In part 2 of this Exclusive Interview, Dr. Mary Loeken talks with Diabetes in Control Publisher Steve Freed during the ADA meeting in San Diego, CA about the potential types of birth defects caused by gestational diabetes.
Mary Loeken, PhD is an Associate Professor of Medicine at Harvard Medical School and an Investigator at Joslin Diabetes Center.
Transcript of this video segment:
Steve: I know that you’re presenting here and I think the title is, Worming Our Way Into Understanding the Basic Science of Effects of Metformin and Glyburide on the Fetus and How That Affects Neural Issues. Your research focuses on birth defects caused by diabetic pregnancy. What kinds of diabetes can cause birth defects, and does gestational diabetes also cause birth defects?
Dr. Loeken: That is really a good question and it’s something that when I make presentations about I try to clarify at the beginning that we’re working with pre-gestational diabetes. Gestational diabetes, if it is truly gestational diabetes, has its onset about halfway through pregnancy. By that time the organ systems of the fetus have formed. While there still can be adverse effects on maturation of the organs, an increased risk for metabolic disease in the offspring later in the life, and also increased risk of fetal growth leading to birth difficulties with gestational diabetes, gestational diabetes does not cause birth defects. Either type 1 or type 2 diabetes can cause birth defects. What we think is that it’s the increased glucose circulating in the mother’s serum very early after she has gotten pregnant that then gets transported to the embryo and disturbs the molecular processes leading to organ formation.
Steve: I’m not sure that people have a real understanding. We know what pre-diabetes is. It’s an A1c of 5.7 – 6.4%. It’s kind of simple. When it comes to pregnancy, the limitations are much lower for obvious reasons. So, what is the definition of pre-gestational diabetes?
Dr. Loeken: It means she is not yet pregnant. When we say gestational diabetes, that is a form of diabetes that is characterized by more severe insulin resistance than is normal in pregnancy. It is only associated with the pregnancy and goes away after pregnancy. Pre-gestational diabetes means a woman is diabetic before she is pregnant, before gestation.
Steve: So, it is someone who has diabetes who is going to get pregnant?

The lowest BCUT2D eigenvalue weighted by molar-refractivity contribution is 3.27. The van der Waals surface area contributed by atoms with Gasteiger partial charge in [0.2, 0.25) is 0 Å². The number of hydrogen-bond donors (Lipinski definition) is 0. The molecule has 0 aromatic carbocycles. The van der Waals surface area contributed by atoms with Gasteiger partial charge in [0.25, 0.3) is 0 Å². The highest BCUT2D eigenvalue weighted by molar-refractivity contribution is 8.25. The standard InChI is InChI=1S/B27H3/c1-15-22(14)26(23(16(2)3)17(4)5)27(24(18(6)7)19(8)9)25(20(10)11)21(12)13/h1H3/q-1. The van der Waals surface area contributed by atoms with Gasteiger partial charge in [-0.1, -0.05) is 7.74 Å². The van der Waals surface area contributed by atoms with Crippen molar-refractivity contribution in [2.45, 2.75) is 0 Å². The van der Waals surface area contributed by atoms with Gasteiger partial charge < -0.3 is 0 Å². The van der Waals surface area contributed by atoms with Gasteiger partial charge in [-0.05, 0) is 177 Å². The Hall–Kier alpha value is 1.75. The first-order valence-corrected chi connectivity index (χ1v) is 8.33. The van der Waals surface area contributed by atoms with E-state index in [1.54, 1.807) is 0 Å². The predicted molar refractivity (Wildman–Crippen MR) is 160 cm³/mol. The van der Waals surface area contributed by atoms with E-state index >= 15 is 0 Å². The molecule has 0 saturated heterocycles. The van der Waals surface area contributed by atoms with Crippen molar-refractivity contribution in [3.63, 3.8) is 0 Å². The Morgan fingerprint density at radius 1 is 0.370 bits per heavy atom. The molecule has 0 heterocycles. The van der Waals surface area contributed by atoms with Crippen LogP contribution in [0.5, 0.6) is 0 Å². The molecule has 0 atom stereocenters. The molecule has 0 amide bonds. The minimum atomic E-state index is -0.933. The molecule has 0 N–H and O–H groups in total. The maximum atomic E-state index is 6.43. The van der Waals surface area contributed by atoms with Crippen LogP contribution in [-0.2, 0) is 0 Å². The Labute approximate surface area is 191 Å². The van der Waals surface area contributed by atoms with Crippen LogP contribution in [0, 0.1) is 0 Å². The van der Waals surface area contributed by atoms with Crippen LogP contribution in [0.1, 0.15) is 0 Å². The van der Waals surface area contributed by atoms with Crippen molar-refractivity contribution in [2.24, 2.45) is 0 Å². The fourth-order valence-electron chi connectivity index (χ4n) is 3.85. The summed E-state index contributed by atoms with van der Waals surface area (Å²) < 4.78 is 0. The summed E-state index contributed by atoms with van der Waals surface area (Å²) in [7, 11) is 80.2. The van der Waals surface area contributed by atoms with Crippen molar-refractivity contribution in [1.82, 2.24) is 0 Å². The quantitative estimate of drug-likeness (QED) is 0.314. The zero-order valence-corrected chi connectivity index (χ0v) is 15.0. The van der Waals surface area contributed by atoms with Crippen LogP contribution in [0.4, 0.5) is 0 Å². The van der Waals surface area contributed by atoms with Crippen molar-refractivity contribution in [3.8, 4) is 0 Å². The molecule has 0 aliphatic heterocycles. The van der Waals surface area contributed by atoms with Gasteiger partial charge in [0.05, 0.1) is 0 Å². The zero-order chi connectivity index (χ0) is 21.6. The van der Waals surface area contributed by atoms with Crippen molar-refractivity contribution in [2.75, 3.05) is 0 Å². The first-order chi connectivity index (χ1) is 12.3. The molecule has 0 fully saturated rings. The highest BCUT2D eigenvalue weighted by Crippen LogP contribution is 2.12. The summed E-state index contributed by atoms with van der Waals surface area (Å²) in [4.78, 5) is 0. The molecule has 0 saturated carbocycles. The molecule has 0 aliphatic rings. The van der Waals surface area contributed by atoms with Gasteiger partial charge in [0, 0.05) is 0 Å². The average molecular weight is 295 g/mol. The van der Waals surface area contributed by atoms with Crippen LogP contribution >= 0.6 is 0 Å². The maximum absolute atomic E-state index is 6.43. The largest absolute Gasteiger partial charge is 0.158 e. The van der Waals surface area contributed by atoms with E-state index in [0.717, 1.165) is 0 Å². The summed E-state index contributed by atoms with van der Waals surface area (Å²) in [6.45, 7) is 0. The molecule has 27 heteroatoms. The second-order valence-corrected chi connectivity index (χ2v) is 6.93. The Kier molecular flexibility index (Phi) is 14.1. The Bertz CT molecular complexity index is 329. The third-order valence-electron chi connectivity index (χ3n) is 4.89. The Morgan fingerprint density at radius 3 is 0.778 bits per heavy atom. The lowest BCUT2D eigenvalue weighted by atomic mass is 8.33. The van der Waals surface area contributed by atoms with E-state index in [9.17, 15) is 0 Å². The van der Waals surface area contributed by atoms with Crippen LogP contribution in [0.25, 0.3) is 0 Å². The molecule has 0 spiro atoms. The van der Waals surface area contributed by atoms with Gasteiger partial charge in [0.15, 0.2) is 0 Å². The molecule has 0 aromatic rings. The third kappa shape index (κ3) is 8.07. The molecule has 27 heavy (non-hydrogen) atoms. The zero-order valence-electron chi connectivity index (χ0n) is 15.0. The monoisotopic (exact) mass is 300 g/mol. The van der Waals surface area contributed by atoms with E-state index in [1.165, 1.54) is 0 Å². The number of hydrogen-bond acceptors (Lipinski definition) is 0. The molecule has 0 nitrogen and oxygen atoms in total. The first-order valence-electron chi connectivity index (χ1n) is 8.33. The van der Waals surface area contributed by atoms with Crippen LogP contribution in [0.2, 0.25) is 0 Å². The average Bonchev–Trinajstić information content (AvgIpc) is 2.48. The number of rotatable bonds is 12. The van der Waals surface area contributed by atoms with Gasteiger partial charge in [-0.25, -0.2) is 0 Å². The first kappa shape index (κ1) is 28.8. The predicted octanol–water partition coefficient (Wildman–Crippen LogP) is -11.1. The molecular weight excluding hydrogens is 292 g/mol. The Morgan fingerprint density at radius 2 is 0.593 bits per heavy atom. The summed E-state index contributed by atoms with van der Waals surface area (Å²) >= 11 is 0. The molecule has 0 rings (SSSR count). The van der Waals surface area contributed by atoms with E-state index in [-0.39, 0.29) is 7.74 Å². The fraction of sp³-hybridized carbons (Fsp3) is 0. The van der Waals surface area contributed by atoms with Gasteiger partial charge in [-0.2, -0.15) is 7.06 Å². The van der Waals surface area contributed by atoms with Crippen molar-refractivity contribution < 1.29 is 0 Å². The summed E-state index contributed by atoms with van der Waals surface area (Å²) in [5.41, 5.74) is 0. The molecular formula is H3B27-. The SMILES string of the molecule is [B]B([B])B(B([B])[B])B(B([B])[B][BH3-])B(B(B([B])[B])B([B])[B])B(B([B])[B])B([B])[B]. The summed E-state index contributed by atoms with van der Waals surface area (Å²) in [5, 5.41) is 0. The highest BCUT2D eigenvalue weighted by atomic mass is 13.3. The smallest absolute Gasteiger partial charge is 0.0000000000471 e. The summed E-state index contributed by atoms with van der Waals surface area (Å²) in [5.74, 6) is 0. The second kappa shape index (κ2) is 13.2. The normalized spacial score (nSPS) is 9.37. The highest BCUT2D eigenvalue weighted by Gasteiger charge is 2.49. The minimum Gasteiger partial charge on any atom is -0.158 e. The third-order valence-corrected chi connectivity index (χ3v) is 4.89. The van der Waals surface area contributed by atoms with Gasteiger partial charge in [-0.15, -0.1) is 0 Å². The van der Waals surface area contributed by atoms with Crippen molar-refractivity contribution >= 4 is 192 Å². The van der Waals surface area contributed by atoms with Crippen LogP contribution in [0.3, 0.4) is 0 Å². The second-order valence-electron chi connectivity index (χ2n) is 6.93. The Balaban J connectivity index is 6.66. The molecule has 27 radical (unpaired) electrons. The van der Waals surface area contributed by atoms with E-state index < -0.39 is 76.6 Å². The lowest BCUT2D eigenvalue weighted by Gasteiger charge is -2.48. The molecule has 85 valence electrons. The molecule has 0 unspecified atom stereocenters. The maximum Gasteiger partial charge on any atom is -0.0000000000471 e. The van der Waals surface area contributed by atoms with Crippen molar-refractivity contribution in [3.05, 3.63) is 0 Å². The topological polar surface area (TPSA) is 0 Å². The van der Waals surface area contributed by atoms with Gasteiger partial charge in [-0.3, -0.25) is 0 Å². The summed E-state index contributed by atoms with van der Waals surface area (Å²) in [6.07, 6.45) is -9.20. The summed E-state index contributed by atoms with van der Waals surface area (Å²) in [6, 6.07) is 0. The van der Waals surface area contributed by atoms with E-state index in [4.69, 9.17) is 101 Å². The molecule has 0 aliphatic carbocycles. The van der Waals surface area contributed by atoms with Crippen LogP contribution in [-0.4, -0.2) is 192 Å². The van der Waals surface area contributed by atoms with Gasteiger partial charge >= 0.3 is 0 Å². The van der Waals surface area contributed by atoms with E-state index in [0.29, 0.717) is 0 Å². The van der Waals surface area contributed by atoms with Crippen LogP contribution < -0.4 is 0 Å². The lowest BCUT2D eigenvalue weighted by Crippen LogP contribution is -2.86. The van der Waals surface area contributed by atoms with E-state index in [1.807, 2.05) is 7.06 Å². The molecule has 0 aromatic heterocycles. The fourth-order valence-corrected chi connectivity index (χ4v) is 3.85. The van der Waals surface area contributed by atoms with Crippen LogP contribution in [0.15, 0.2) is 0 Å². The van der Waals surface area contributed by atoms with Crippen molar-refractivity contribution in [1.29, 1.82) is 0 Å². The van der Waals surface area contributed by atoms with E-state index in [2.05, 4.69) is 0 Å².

Dr. Loeken: By the definition, if she becomes pregnant, then she is in gestation.
Steve: What kind of birth defects occur in the babies of mother with diabetes?
Dr. Loeken: Virtually any system that can develop a congenital malformation can occur with increased frequency in diabetic pregnancy. The most common are cardiac defects. There can be valvular defects. There can be outflow tract defect. The second most common defect are neural tube defects, primarily spina bifida. Although, anencephaly, which affects the head, can also occur. There can be renal malformations, some limb deformities, and other defects that are less common in pregnancy but are significantly increased in human diabetic pregnancy.
Steve: How important is it for someone before they get pregnant and during their pregnancy to maintain normal blood sugars. It could be very difficult, especially if they already have diabetes. What are the levels? What do you try to get them to do so that they have less chance for defects?
Dr. Loeken: Really the only strategies that we have right now are planning pregnancies so that a woman has taken measures. For example, taking folic acid, which is advised for any women who are planning pregnancy and also for diabetic women to try to get her glucose into good control as usually indicated by HbA1c levels. We do know that there are a lot of metabolic changes very soon after pregnancy occurs, even before a woman may even recognize she is pregnant due to the increased metabolism by the embryo and changes to mother’s own need for insulin. If she is in a good control of diabetes, if she knows how to control her diet, exercise, and insulin – if she’s taking insulin for type 2 diabetes, it may be insulin; it may be oral agents – but just to get her diabetes in as best control as possible to reduce the risks of malformations.